Another possibility is to have additional flag for exactly this purpose,
but I think that it should _not_ be implemented -- not so many demand on
having empty passwords this way...

Also around this -- if module flags does not permits usage of null
passwords,
but user has empty password in _encrypted_ form.  In this case, his
password
field will not be empty (e.g. crypt("", "aa") == "aaQSqAReePlq6").
Should we disallow access in this case also, by checking entered
password,
not only stored one?

3.  setuid binary helper.  I see a little demand on this (I was very
curious why it was implemented, untill I found at least one application
that can rely on it -- it is xlock and the like).  Should we really
implement this helper?  Maybe xlock should have it's own helper instead?
And if should:
  it seemed to me that this helper should accept a username entered, and
not
rely on getuid() -- if we have some "users" shared one uid, e.g. for
mail access, this helper should _not_ check "mail owner"'s password,
but mail user's one...  In other words, it should accept username,
and verify if this username have uid equal of those user running the
helper, and _not_ as it does currently (checks password of user
determined
by uid).
  is should be unnecessary to call helper from pam_unix when there is
no password record available (getpwnam() returned NULL) or if uid
returned by getpwnam() does not match our uid returned by getuid(),
isn't it?
DoS attacks for example...

3.a Maybe this helper should be used to change password also?
But in this case I don't know how to avoid it's usage directly, thus
allowing users to have passwords of bad quality -- without e.g.
pam_cracklib...


4. some more-or-less minor questions, "grouped" together.

4.a. why current pam_unix uses "strange" method of "storing" password
afetr a user prompt?  Here is a simplified code:

  pam_converse(..., &resp, ...);
  pass = strdup(resp[0].resp);
  pam_drop_reply(resp);

Why strdup(), and have another possibility to return PAM_BUF_ERROR?
Why not just use:

  pam_converse(..., &resp, ...);
  pass = resp[0].resp; resp[0].resp = NULL;
  pam_drop_reply(resp);

4.b. Is there any way to clear shadow file buffer, and should we clean
it and other shadow (crypted) passwords so carefully?  I see e.g.
`pam_overwrite(salt); salt=NULL' code fragments -- are them necessary
without cleaning up buffers that are used by getspnam() etc?

4.c. Can anyone comment -- does we really need to support "brokencrypt"
(that was a bug with endianess issues) that was discussed in this
list already?

4.d. What's purpose of no_store_pass flag (in this case pam_unix stores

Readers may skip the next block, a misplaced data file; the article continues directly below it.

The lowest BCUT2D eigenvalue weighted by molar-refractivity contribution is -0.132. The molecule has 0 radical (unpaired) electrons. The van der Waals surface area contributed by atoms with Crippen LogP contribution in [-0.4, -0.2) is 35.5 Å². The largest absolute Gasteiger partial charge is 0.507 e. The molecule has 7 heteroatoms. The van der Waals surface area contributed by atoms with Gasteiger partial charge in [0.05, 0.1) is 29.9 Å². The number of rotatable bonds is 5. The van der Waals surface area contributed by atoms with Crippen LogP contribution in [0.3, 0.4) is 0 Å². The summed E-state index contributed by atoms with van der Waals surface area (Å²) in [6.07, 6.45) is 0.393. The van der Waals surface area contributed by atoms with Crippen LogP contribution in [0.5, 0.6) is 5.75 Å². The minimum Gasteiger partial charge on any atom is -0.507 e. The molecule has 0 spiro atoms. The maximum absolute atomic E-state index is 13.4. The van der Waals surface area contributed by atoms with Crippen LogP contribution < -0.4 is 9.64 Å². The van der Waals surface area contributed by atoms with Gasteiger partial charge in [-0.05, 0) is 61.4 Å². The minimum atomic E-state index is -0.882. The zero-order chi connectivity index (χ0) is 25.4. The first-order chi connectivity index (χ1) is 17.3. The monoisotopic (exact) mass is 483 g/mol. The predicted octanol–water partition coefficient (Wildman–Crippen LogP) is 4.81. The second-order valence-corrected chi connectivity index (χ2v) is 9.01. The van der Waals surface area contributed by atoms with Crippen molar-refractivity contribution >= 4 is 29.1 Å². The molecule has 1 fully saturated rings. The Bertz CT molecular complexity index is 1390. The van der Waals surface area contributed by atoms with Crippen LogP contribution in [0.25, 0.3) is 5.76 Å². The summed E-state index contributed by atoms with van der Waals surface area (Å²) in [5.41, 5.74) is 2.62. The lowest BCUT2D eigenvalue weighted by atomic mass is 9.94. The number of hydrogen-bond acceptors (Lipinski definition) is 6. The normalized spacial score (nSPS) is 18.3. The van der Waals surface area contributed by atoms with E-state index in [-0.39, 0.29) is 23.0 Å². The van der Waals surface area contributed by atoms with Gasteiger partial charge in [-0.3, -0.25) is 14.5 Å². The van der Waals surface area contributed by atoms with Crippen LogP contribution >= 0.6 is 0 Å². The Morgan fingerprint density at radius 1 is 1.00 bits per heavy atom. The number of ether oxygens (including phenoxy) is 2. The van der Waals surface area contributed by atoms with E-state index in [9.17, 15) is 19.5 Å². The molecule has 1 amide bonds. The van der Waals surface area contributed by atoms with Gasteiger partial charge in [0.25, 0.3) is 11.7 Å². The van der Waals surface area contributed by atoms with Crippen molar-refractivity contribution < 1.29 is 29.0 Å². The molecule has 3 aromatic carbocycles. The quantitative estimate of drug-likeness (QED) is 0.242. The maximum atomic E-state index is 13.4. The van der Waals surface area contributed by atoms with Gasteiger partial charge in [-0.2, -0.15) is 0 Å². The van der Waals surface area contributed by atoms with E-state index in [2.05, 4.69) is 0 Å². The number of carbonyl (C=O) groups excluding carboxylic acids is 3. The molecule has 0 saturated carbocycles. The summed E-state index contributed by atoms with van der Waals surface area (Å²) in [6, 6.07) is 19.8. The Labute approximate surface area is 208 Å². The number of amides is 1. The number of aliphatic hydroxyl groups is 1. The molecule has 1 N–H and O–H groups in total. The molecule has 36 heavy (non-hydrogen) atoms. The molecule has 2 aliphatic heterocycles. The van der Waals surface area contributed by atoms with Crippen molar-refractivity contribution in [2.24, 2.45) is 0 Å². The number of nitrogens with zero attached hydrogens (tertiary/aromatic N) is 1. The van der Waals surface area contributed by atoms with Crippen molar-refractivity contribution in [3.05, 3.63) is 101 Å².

password in "private" module item instead of in PAM_AUTHTOK).  pam_unix
itself does not uses this item.  Maybe data item name should be
configurable?
And maybe pam_unix itself should be able to get authtok from some other
(configurable) item instead of PAM_[OLD]AUTHTOK for {use,try}_first_pass
(at least to be consistent with itself)?

4.e. Counting of unsuccesseful auth attempts in pam_unix seemed to me
also strange.  It stores one counter together with username.  It should
be some demand of doing so, and I just can't find it...  Note that this
approach can be used for implementing some DoS attack -- give many
huge "usernames" -- all will be in memory, and we will have all memory
used, but no "too many attempts" error (I'm not shure here)...
I don't really understand cooperation between pam module and application
here -- in respect of "attepmts" -- for example, pam_cracklib uses it's
own loop attempting to ask new password, but pam_unix does not.
What is the Right Thing and where (i.e. in what pam entry/stack)?

4.f.  bigcrypt() implementation in both pam_pwdb and pam_unix seemed to
be broken.  I don't understand it (just don't looked to it really), but
verified it -- trivial program that calls bigcrypt with two command-line
argument and prints result showed me that "big" prefix in bigcrypt
does nothing -- password with 8 letters crypts the same way as any
longer
password that have same first 8 letters.  I.e. result from bigcrypt
is the same as from plain crypt.  What's happened here!?

4.g. Should we ever support "plain" crypt?  pam_unix have "md5" and
"bigcrypt" options, and by default should use "plain" crypt.  Should
this
behawour be preserved, or that options should be just ignored and "md5"
used always?  This may break some compatibility, so answer probably
"not"
here.  But I can argue against "bigcrypt" option -- it should be noop.

4.h. currently pam_unix always sets PAM_AUTHTOK (or private item) after
asking password _before_ it checking.  It should set this item only
after
_successeful_ checking, and clear it on each unsuccesseful attempt,
isn't it?
And it should clear it if it permits empty pass (see 2. also), isn't it?


----EOQL (End Of Questions List:) ---

This is not final -- I have another Qs, but those will be next time...
;)

Great thanks!

Michael.